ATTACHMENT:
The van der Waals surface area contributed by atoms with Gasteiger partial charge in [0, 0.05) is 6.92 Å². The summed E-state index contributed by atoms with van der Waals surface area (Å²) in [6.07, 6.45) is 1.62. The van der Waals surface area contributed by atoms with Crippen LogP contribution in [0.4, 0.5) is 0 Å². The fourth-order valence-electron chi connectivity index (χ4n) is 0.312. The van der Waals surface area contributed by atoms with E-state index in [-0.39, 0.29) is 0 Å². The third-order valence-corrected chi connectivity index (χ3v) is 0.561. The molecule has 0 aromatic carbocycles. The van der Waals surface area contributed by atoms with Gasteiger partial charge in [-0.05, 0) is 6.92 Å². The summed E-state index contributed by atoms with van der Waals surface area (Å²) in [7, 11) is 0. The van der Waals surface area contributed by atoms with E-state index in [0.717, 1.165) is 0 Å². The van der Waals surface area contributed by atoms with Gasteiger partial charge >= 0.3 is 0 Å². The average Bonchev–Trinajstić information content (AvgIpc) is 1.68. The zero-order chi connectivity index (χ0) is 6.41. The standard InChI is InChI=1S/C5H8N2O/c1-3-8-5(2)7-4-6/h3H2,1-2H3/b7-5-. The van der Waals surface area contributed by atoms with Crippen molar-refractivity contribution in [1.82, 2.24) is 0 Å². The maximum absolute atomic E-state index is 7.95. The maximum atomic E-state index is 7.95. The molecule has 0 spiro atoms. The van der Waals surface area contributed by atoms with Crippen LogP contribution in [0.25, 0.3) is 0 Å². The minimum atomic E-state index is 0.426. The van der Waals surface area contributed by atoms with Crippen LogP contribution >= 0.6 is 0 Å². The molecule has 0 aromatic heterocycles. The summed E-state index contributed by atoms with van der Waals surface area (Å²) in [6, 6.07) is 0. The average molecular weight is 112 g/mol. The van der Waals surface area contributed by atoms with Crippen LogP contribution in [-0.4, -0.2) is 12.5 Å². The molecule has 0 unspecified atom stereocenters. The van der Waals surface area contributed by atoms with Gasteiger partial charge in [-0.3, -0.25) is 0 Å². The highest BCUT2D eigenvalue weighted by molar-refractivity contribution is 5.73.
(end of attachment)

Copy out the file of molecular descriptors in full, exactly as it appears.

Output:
The van der Waals surface area contributed by atoms with Gasteiger partial charge in [0, 0.05) is 6.92 Å². The summed E-state index contributed by atoms with van der Waals surface area (Å²) in [6.07, 6.45) is 1.62. The van der Waals surface area contributed by atoms with Crippen LogP contribution in [0.4, 0.5) is 0 Å². The fourth-order valence-electron chi connectivity index (χ4n) is 0.312. The van der Waals surface area contributed by atoms with E-state index in [-0.39, 0.29) is 0 Å². The third-order valence-corrected chi connectivity index (χ3v) is 0.561. The molecule has 0 aromatic carbocycles. The van der Waals surface area contributed by atoms with Gasteiger partial charge in [-0.05, 0) is 6.92 Å². The summed E-state index contributed by atoms with van der Waals surface area (Å²) in [7, 11) is 0. The van der Waals surface area contributed by atoms with E-state index in [0.717, 1.165) is 0 Å². The van der Waals surface area contributed by atoms with Gasteiger partial charge >= 0.3 is 0 Å². The average Bonchev–Trinajstić information content (AvgIpc) is 1.68. The zero-order chi connectivity index (χ0) is 6.41. The standard InChI is InChI=1S/C5H8N2O/c1-3-8-5(2)7-4-6/h3H2,1-2H3/b7-5-. The van der Waals surface area contributed by atoms with Crippen molar-refractivity contribution in [1.82, 2.24) is 0 Å². The maximum absolute atomic E-state index is 7.95. The maximum atomic E-state index is 7.95. The molecule has 0 spiro atoms. The van der Waals surface area contributed by atoms with Crippen LogP contribution in [0.25, 0.3) is 0 Å². The minimum atomic E-state index is 0.426. The van der Waals surface area contributed by atoms with Crippen LogP contribution >= 0.6 is 0 Å². The molecule has 0 aromatic heterocycles. The summed E-state index contributed by atoms with van der Waals surface area (Å²) in [6, 6.07) is 0. The average molecular weight is 112 g/mol. The van der Waals surface area contributed by atoms with Crippen LogP contribution in [-0.4, -0.2) is 12.5 Å². The molecule has 0 unspecified atom stereocenters. The van der Waals surface area contributed by atoms with Gasteiger partial charge in [-0.3, -0.25) is 0 Å². The highest BCUT2D eigenvalue weighted by molar-refractivity contribution is 5.73.